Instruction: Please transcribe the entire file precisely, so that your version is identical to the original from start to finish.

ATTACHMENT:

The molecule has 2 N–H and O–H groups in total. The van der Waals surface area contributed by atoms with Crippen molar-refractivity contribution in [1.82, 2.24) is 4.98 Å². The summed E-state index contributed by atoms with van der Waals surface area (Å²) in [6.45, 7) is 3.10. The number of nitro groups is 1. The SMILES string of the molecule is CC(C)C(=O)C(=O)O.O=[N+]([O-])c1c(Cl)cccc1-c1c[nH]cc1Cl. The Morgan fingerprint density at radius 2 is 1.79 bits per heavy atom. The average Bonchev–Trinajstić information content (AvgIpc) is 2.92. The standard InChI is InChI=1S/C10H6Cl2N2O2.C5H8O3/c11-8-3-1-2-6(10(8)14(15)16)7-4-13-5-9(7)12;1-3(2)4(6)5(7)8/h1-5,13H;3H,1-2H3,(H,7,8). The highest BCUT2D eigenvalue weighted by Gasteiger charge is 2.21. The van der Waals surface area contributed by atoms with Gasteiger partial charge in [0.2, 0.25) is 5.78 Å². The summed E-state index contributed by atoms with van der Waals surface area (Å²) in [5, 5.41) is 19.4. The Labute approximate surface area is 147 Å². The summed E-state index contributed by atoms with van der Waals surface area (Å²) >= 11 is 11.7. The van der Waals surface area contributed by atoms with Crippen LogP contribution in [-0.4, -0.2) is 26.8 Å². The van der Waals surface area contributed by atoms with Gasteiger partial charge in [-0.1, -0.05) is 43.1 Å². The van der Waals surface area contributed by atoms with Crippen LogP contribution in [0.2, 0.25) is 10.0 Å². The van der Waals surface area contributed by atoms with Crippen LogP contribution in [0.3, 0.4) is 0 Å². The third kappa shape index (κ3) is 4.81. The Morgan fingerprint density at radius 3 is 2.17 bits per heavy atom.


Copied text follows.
The molecule has 2 N–H and O–H groups in total. The van der Waals surface area contributed by atoms with Crippen molar-refractivity contribution in [1.82, 2.24) is 4.98 Å². The summed E-state index contributed by atoms with van der Waals surface area (Å²) in [6.45, 7) is 3.10. The number of nitro groups is 1. The SMILES string of the molecule is CC(C)C(=O)C(=O)O.O=[N+]([O-])c1c(Cl)cccc1-c1c[nH]cc1Cl. The Morgan fingerprint density at radius 2 is 1.79 bits per heavy atom. The average Bonchev–Trinajstić information content (AvgIpc) is 2.92. The standard InChI is InChI=1S/C10H6Cl2N2O2.C5H8O3/c11-8-3-1-2-6(10(8)14(15)16)7-4-13-5-9(7)12;1-3(2)4(6)5(7)8/h1-5,13H;3H,1-2H3,(H,7,8). The highest BCUT2D eigenvalue weighted by Gasteiger charge is 2.21. The van der Waals surface area contributed by atoms with Gasteiger partial charge in [0.2, 0.25) is 5.78 Å². The summed E-state index contributed by atoms with van der Waals surface area (Å²) in [5, 5.41) is 19.4. The Labute approximate surface area is 147 Å². The summed E-state index contributed by atoms with van der Waals surface area (Å²) >= 11 is 11.7. The van der Waals surface area contributed by atoms with Crippen LogP contribution in [-0.4, -0.2) is 26.8 Å². The van der Waals surface area contributed by atoms with Gasteiger partial charge in [-0.1, -0.05) is 43.1 Å². The van der Waals surface area contributed by atoms with Crippen LogP contribution in [0.2, 0.25) is 10.0 Å². The van der Waals surface area contributed by atoms with Crippen LogP contribution in [0.3, 0.4) is 0 Å². The third kappa shape index (κ3) is 4.81. The Morgan fingerprint density at radius 3 is 2.17 bits per heavy atom.